UPDATE, 11:15 a.m.: Brady arrived at Gillette Stadium and participated in the team’s walkthrough.
Check back and listen for more information as it becomes available …
For more Patriots news see the team page at weei.com/patriots.
|09.09.10 at 12:00 am ET|
FOXBORO — Over the last three years, few slot receivers have done a better job at going over the middle than Wes Welker. Since arriving in Foxboro prior to the 2007 season, Welker has spent plenty of time operating in that five- to seven-yard range, hauling in pass after pass from Tom Brady and scooting upfield for yardage after the catch.
The numbers are hard to dispute — in 14 games last season, Welker led the NFL with 123 receptions and finished second in receiving yards with 1,348. Since joining the Patriots prior to the 2007 season, he’s caught 346 passes, more than anyone else in the league in that time.
But some of his critics believe Welker has been able to gain that separation using the umpire as a pick. The thinking is that Welker would seek out the umpire in an attempt to try and “rub off” the defender — with that little extra daylight, he would make the catch and then turn upfield, leaving the defender tangled with the official.
While Welker isn’t the first pass-catcher to be accused of doing it, one official even went on the record with his thoughts last year. NFL umpire Paul King told the Worcester Telegram & Gazette the Patriots “do it all the time with [Wes] Welker. … [New England] likes to use [the umpire] as a pick.”
This season, the NFL has decreed the umpire will move from behind the defensive line to behind the offense, with the new positioning going into effect at the start of this past preseason. The league decided to make the move after several umpires had been injured in recent years in collisions with players — there were more than 100 occasions last season when umpires were knocked down by players.
On Wednesday, Welker was asked if he noticed any change in his offensive style as a result. He said the change in the umpires’ location is actually a relief, because it was the umpires who were getting in his way, not the other way around.
“I mean, they’ve said it’s always going to be an advantage to me, but I always felt like he got in my way more than he got in the defender’s way, to me,” Welker said of the umpire. “I’m actually kind of excited to have him out of the way, and let me work that middle.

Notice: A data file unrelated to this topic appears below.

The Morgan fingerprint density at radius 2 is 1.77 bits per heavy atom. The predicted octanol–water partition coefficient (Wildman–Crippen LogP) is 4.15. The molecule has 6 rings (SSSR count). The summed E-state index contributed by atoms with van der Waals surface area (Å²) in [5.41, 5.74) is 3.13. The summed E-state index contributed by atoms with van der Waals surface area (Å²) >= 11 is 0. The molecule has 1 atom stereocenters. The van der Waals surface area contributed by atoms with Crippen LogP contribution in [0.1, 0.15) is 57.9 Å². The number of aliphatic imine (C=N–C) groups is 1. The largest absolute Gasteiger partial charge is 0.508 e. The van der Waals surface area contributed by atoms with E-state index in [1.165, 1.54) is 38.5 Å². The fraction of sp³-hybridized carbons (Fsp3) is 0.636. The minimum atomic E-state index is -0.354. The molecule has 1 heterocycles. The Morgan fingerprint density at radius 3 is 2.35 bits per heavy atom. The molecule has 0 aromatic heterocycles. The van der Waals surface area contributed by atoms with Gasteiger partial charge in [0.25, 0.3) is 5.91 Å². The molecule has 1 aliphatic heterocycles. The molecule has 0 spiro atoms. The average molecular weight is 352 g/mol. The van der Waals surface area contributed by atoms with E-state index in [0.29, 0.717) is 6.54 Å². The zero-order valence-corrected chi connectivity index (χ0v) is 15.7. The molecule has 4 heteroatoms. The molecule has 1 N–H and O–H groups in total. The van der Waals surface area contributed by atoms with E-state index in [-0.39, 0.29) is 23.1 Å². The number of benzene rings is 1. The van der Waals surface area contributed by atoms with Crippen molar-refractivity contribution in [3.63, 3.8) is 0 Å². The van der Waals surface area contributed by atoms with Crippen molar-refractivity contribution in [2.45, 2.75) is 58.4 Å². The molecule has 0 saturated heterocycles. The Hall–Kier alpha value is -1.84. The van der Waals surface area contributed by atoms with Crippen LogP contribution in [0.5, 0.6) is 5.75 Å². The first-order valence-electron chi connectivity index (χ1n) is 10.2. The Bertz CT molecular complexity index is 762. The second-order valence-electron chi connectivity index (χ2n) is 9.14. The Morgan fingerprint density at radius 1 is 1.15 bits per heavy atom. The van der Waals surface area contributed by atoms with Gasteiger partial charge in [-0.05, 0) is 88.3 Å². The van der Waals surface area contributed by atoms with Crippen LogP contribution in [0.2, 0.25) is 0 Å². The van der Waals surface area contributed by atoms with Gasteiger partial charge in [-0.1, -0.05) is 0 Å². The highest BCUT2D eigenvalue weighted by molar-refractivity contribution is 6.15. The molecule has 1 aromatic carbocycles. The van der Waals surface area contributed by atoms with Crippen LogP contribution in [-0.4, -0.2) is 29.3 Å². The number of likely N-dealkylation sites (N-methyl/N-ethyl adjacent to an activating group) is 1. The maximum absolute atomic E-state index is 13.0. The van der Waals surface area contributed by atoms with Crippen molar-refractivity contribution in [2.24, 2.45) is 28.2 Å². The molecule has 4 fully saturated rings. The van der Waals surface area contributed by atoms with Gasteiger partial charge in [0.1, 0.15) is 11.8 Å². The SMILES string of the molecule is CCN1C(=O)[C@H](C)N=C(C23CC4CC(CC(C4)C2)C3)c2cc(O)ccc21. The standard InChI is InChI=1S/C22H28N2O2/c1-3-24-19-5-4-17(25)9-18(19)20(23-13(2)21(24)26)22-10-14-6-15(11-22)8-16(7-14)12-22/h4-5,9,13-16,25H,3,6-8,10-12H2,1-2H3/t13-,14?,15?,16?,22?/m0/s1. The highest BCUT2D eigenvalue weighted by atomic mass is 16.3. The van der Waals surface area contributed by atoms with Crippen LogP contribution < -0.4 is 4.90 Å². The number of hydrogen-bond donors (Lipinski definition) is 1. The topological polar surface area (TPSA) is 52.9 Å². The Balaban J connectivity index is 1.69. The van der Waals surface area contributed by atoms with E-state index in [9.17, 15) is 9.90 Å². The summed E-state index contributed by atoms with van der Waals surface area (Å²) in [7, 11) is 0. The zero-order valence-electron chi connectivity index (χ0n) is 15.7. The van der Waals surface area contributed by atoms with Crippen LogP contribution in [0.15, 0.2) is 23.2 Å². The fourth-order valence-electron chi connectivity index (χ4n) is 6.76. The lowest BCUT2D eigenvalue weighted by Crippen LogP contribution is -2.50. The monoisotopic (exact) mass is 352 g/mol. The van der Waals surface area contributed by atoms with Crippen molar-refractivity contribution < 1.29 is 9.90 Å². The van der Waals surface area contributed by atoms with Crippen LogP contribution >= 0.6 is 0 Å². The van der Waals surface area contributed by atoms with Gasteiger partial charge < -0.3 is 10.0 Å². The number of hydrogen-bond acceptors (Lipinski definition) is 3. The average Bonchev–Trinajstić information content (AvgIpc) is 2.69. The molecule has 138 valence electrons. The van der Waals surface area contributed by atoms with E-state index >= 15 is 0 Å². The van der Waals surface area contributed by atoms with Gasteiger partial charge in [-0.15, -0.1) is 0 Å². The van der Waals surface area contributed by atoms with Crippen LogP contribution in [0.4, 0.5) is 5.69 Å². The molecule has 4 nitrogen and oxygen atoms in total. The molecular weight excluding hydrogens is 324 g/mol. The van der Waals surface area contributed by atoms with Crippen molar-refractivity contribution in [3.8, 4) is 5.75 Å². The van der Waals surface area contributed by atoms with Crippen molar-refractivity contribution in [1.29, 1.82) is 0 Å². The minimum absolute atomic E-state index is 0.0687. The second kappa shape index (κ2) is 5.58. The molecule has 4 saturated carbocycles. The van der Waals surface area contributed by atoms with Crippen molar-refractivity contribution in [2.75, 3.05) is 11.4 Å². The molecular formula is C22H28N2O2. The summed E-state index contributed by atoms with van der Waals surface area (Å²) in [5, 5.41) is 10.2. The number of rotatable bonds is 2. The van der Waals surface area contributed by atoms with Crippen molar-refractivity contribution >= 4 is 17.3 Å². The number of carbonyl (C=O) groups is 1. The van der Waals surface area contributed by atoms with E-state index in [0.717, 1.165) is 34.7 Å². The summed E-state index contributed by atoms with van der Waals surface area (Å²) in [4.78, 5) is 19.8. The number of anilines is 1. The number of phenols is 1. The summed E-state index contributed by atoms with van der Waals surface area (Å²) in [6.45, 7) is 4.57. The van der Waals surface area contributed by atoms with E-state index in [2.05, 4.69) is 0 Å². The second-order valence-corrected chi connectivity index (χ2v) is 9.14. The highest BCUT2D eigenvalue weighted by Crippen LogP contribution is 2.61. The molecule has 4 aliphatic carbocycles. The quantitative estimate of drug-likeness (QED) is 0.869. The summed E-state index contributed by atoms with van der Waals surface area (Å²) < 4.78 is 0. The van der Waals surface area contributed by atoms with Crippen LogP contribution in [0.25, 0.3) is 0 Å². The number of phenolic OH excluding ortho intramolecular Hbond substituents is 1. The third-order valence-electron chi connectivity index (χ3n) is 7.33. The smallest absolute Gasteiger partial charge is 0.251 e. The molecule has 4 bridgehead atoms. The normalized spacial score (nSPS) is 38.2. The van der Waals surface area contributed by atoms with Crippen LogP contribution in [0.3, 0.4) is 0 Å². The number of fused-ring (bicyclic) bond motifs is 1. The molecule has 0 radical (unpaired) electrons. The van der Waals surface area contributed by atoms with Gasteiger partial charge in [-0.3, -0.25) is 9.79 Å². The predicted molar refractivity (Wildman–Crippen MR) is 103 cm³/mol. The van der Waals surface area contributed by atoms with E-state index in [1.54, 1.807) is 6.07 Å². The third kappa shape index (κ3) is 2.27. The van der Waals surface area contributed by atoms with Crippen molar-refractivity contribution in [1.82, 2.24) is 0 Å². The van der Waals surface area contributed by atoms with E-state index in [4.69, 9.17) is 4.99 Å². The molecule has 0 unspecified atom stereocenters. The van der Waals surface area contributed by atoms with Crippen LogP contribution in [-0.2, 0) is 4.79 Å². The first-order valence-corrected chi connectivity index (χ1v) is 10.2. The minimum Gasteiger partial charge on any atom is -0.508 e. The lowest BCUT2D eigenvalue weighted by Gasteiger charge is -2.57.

“I never really noticed him a lot of the time when he was there. Only when he was in the way. Like I said, I always felt like he was in my way more than the defenders. Every once and a while, I’d get a good pick from him, and I was able to do something with it.”
|09.08.10 at 9:27 pm ET|
FOXBORO — Darnell Jenkins isn’t going to be watching “The Ultimate Catch,” but when it comes to doing what he can to imitate Chad Ochocinco, he’s willing to do almost anything else.
The 27-year-old practice squad receiver and former Miami product has been asked to serve as a decoy version of Ochocinco this week in practice to help the New England defense do as much as it can to prepare for No. 85. Jenkins, 5-foot-10 and 191 pounds, is three inches shorter than Ochocinco, but is roughly the same weight, and will be running the same routes as the Cincinnati receiver as part of the scout team.
Jenkins, who said he spent time around Ochocinco when the two were younger, said dealing with his own responsibilities as well as handling the work that goes into being Ochocinco isn’t that hard.
“It’s not really difficult — I study my plays day in and day out,” he said on Wednesday morning. “I concentrate and focus more in meetings and everything to get the basics down. I’m still learning the fundamentals of what we go over because they emphasize it daily. That’s basically what you have to do and what you have to know.
“Just know our system and what we have to do and everything else will take care of itself,” he added. “As far as practicing, showing the defense a good look … that’s nothing compared to what we have to learn.”
|09.08.10 at 7:33 pm ET|
FOXBORO — It’s a strange relationship, but make no mistake, Bill Belichick is a fan of Chad Ochocinco. Belichick answered multiple questions about the Cincinnati wide receiver on Wednesday, ranging from how he met the Bengals star wide reciever to his Twitter account.
“The first time I met Chad was at USC when I worked him out there on the USC campus”, said Belichick. “We kind of ran him into the ground. It was a good workout. It was very impressive.
“I like Chad. I like him as a player. I like him as a person. I like his enthusiasm and the fun he has with football, and I like how he competes on the football field. I have a lot of respect for that. We’re an odd couple, but in the end I think we have a lot of things in common.”
Belichick was then asked if he follows No. 85 on twitter.
“I don’t do Twitter or MyFace or any of that stuff.”
The outspoken wide receiver said recently via his Twitter account that he was going to shoot one of the muskets in the endzone after he scores a touchdown.
Wrote Ochocinco: “Does anyone know if i need gun powder to shoot the musket when I score this [Sunday]?”